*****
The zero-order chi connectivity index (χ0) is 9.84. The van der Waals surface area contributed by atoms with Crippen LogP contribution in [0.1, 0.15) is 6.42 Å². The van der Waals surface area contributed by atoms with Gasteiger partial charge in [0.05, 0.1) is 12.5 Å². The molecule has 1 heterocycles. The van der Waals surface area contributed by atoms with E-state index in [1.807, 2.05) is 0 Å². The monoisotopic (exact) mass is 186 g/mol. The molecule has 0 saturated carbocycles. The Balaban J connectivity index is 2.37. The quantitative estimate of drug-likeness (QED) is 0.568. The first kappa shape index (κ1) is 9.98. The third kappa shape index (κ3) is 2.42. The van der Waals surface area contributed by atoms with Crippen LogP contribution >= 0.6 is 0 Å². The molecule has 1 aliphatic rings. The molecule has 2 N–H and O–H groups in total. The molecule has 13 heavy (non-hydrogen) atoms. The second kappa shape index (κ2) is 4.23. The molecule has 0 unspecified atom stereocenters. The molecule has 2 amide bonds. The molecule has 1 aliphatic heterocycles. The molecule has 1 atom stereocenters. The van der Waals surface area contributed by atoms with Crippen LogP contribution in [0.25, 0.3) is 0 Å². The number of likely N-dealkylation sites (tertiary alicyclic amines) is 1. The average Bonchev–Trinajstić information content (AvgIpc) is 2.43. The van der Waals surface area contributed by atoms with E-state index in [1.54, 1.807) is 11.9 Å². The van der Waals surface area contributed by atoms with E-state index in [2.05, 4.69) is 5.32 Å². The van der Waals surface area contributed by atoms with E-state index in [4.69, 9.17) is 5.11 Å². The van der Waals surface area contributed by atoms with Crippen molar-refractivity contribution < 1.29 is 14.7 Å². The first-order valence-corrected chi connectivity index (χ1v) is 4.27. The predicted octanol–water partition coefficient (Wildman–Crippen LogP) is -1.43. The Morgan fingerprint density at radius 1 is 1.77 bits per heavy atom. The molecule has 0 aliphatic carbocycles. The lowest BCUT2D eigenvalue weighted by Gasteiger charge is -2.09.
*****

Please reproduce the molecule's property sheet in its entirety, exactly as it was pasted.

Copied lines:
The zero-order chi connectivity index (χ0) is 9.84. The van der Waals surface area contributed by atoms with Crippen LogP contribution in [0.1, 0.15) is 6.42 Å². The van der Waals surface area contributed by atoms with Gasteiger partial charge in [0.05, 0.1) is 12.5 Å². The molecule has 1 heterocycles. The van der Waals surface area contributed by atoms with E-state index in [1.807, 2.05) is 0 Å². The monoisotopic (exact) mass is 186 g/mol. The molecule has 0 saturated carbocycles. The Balaban J connectivity index is 2.37. The quantitative estimate of drug-likeness (QED) is 0.568. The first kappa shape index (κ1) is 9.98. The third kappa shape index (κ3) is 2.42. The van der Waals surface area contributed by atoms with Crippen LogP contribution >= 0.6 is 0 Å². The molecule has 1 aliphatic rings. The molecule has 2 N–H and O–H groups in total. The molecule has 13 heavy (non-hydrogen) atoms. The second kappa shape index (κ2) is 4.23. The molecule has 0 unspecified atom stereocenters. The molecule has 2 amide bonds. The molecule has 1 aliphatic heterocycles. The molecule has 1 atom stereocenters. The van der Waals surface area contributed by atoms with Crippen LogP contribution in [0.25, 0.3) is 0 Å². The number of likely N-dealkylation sites (tertiary alicyclic amines) is 1. The average Bonchev–Trinajstić information content (AvgIpc) is 2.43. The van der Waals surface area contributed by atoms with E-state index in [1.54, 1.807) is 11.9 Å². The van der Waals surface area contributed by atoms with E-state index in [2.05, 4.69) is 5.32 Å². The van der Waals surface area contributed by atoms with E-state index in [4.69, 9.17) is 5.11 Å². The van der Waals surface area contributed by atoms with Crippen molar-refractivity contribution < 1.29 is 14.7 Å². The first-order valence-corrected chi connectivity index (χ1v) is 4.27. The predicted octanol–water partition coefficient (Wildman–Crippen LogP) is -1.43. The Morgan fingerprint density at radius 1 is 1.77 bits per heavy atom. The molecule has 0 aliphatic carbocycles. The lowest BCUT2D eigenvalue weighted by Gasteiger charge is -2.09.